Sit in a private space. Play the music that will help you feel your emotions and write about your feelings. Let it flow from you naturally and uncensored. If you want to take these writings and create a more refined form such as poetry, you can always edit later. The primary purpose of free-form writing is to release the intensity of your emotions from your body. You may choose to take these writings and destroy them since they have served the purpose of release.

Listen to Music and Write a Letter

Sit in a private space. Play the music that will help you feel your emotions and write a letter to express how you are feeling and what’s happening in your world.

Listen to Music to Connect to Your Loved One

Sit in a private space. Play the music that will help you feel connected to your loved one and have a “conversation” with them. “Talk” to them through your imagination or mind or just talk to them out loud. You may talk to them through your writings. Once you have finished talking, be quiet and listen.

Listen to Music at the Gravesite, Seashore or Place of Remembering

Go to the gravesite, seashore, place of remembering or any inspiring location of your choice. Bring a blanket or chair and plan to stay for a while. Play the music that will help you feel connected to your loved one. Allow yourself to feel all of your emotions. You might have a “conversation” with them… maybe talk to them through your imagination/mind or even talk to them out loud. Talk to them through your writings. Once you have finished talking, be quiet and listen.

Listen to Music for Meditation or for Respite to Heal Your Body

Sit in a private space and close your eyes. Play the music that will help you imagine a nurturing, quiet place that calms your emotions and nervous system. Allow the music to soothe your mind and heart and give yourself a respite from your intense and active grief reactions.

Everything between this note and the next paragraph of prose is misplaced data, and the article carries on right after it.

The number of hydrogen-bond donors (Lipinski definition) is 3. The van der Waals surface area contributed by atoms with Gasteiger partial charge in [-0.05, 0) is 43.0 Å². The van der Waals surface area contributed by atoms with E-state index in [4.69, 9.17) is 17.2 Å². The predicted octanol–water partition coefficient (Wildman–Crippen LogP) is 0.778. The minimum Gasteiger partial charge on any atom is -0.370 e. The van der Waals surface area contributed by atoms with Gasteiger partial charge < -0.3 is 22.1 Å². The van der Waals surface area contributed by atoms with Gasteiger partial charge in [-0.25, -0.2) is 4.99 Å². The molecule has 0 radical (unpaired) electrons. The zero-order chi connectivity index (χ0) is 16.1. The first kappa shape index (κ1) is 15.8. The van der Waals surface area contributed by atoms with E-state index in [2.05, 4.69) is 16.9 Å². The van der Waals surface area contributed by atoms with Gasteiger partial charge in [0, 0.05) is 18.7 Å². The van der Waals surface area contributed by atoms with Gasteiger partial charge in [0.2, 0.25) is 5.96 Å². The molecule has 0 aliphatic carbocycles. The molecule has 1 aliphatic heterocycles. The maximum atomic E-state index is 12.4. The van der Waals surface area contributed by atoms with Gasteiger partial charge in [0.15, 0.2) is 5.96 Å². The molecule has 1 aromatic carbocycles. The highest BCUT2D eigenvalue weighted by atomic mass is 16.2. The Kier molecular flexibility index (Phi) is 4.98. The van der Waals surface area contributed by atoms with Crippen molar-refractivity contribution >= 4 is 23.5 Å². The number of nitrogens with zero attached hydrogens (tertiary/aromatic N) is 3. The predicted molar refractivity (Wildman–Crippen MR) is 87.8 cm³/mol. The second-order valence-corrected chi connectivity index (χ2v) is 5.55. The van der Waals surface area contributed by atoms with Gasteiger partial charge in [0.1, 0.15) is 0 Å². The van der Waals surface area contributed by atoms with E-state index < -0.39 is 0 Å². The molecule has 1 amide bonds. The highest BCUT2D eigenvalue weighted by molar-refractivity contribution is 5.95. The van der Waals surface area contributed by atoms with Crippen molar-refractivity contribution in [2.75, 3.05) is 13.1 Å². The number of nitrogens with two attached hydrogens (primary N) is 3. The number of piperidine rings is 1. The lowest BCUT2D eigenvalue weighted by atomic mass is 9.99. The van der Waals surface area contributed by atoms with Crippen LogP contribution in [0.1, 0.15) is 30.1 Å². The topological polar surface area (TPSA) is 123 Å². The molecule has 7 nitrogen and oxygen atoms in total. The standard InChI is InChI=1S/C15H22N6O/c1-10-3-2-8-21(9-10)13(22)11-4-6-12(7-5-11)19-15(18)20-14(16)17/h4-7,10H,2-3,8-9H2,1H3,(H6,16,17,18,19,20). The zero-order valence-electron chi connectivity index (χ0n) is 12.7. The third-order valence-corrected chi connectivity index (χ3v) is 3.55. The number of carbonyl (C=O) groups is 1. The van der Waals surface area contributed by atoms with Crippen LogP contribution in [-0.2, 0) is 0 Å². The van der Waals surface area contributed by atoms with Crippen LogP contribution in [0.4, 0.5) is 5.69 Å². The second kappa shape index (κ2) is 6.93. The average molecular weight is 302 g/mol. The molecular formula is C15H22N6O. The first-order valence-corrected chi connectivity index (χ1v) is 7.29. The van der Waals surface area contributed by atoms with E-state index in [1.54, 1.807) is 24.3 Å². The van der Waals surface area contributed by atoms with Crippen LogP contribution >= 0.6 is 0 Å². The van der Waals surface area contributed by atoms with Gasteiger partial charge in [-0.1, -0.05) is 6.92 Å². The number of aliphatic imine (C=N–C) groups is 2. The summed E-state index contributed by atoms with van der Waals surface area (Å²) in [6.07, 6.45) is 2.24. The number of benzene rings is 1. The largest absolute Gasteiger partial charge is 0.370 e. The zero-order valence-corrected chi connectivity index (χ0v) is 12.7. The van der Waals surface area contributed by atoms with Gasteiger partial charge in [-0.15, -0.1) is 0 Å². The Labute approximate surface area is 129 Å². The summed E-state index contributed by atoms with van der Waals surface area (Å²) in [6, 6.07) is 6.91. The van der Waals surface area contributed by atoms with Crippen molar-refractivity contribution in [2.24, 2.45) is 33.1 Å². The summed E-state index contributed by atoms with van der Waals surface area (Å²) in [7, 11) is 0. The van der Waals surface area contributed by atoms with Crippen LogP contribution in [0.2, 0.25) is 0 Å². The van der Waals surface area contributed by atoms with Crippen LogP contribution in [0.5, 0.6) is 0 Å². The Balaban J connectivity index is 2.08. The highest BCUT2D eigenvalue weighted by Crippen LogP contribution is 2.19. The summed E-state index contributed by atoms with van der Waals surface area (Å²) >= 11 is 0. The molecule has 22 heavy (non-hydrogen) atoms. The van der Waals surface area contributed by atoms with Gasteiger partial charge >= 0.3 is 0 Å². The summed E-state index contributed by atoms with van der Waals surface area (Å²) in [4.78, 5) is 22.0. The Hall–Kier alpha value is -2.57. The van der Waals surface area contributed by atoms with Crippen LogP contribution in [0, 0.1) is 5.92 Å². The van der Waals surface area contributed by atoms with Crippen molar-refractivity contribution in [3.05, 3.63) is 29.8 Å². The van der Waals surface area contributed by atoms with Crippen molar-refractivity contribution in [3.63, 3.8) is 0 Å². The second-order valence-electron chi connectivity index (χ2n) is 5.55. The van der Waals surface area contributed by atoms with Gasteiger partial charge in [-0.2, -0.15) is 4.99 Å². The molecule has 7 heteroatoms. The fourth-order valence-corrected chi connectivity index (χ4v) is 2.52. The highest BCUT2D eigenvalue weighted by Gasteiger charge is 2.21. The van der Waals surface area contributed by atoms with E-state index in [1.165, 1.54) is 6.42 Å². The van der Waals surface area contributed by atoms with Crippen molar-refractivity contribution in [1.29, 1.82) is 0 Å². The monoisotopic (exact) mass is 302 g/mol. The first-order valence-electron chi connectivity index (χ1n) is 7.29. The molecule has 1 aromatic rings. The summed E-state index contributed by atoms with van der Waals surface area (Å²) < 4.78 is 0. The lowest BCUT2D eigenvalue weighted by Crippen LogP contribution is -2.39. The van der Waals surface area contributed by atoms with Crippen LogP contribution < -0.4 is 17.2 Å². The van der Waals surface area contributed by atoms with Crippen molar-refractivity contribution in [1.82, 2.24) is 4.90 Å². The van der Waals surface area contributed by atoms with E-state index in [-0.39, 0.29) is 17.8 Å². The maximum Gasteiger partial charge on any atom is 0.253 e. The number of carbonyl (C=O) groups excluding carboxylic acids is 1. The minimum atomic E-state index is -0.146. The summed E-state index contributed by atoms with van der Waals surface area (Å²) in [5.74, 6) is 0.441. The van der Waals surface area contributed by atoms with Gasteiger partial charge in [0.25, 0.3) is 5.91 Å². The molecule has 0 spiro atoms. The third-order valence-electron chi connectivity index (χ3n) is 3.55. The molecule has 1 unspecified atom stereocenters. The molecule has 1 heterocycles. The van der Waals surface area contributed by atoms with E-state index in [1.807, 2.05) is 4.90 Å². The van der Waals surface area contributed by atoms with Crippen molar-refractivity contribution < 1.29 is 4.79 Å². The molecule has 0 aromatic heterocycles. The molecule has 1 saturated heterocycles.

Listen to Music for Spiritual Connection

Sit in a private space and close your eyes. Play the music that will help you move into a quiet meditation to help you connect to your own personal Spiritual tradition. You might ask for help from your Spiritual guides in healing your grief.

Listen to Music for Gratitude and Celebration

Play the music that will help you create a healthy connection and remembrance of your loved one. Reflect on your memories about them and the ways you know them now. Celebrate and honor their presence in your life. Thank them for everything they are to you.


  • Spot-on, Vince. I teach memoir writing, and one of the key “memory triggers” I suggest to writers who are having trouble getting at a distant memory, is to listen to the music from that time in their lives.
    I also once did some research about this, and learned that music is the second most powerful way to unleash memories; interestingly, smell was first.

  • This is a very helpful article, and I agree with you completely! Your readers also might appreciate my article, “Grief Songs: Music for a Grieving Heart,” http://j.mp/11rtcf. Since the post first appeared in December 2008, readers have been adding songs whose lyrics have touched them in some meaningful way.

  • When my father was dying, I played the music of the 1930s and 1940s that my parents enjoyed in their youth-Gershwein, Cole Porter, Irving Berlin, etc. My mother had died ten years before and I’m convinced that the music summoned her spirit from the afterlife to escort my father to his final resting place-I could feel her presence in his hospital room. To this day, hearing the music of that era fills me with memories of my parents-not just the memories of their death and dying, but memories of the special love that they shared and the love of music that they passed on to their children. Music is one of the most powerful forces in existence.